Tailless Whipscorpions & Sun Spiders
Tailless whipscorpions look at first glance like spiders. The first appendages (pedipalps) are modified for grasping prey, with hook-like projections. The first true pair of legs is modified to serve as “feelers,” and are long, delicate, and whip-like, with many fine hairs.
Amblypygids are found in tropical regions throughout the world. In Arizona, these animals live in abandoned rodent burrows and along dry river washes in the Arizona Upland foothills.
|Sonoran Desert Genera: tailless whipscorpion (Paraphrynus spp.)|
|Other common names: amblypygid, whipspider|
|Sonoran Desert Genera: sun spider (Eremobates spp.)|
|Other common names: solpugid, windscorpion|
|Spanish name: matavenados|
Tailless whipscorpions are reclusive predators of insects. They hunt nocturnally, using their long, delicate first pair of legs to find their food. The spined pedipalps impale and crush the prey and then transfer it to the chelicerae (jaws). Tailless whip-scorpions can only pinch their prey; they lack venom glands.
After stroking females with the whip-like front legs, males deposit a spermatophore on the ground. The females then pick up the sperm masses with their gonopores. After females lay the eggs, they will carry them until they hatch, and then carry the young for 4 to 6 days.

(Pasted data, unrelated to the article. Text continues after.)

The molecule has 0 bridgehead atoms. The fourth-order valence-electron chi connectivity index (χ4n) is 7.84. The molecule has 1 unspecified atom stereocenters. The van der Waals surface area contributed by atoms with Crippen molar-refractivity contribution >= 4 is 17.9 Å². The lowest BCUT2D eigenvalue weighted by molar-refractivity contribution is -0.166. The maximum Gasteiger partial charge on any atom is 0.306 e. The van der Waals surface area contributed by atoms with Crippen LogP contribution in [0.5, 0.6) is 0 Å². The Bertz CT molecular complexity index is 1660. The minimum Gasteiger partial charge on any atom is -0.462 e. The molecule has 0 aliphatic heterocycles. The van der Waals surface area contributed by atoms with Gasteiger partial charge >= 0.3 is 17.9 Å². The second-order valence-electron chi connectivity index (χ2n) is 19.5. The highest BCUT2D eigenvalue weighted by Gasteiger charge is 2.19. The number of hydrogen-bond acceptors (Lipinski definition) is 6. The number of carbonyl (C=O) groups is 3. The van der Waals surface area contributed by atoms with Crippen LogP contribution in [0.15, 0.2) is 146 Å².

Sun spiders are 1 to 3 inches (25 to 75 mm) long and are yellow or tan in color. They have eight walking legs, long club-like pedipalps and large, muscular chelicerae. The tips of the chelicerae are equipped with pairs of pincers that are quite formidable. When moving, sunspiders often hold their pedipalps in the air.
Sun spiders are found throughout the world in mostly tropical and subtropical areas. They are also at home in the hottest, driest deserts of the world.
Sun spiders are good predators, able to run down their prey and catch it with great speed. Sun spiders feed upon insects and arachnids, and even small lizards. They are also good diggers and probably spend most of their time underground. They are most active in the desert southwest during the warm months of May and June, and they remain active throughout the rainy season during July, August, and September.
The mating process begins with a male encountering a receptive female. Some “dancing” and stroking ensues, with the male finally flipping the female onto her back, and with his chelicerae, inserting into her gonopore a sperm droplet. The female stores the sperm for later fertilization, after which she digs a burrow and deposits about 100 eggs. The juveniles are completely independent upon hatching.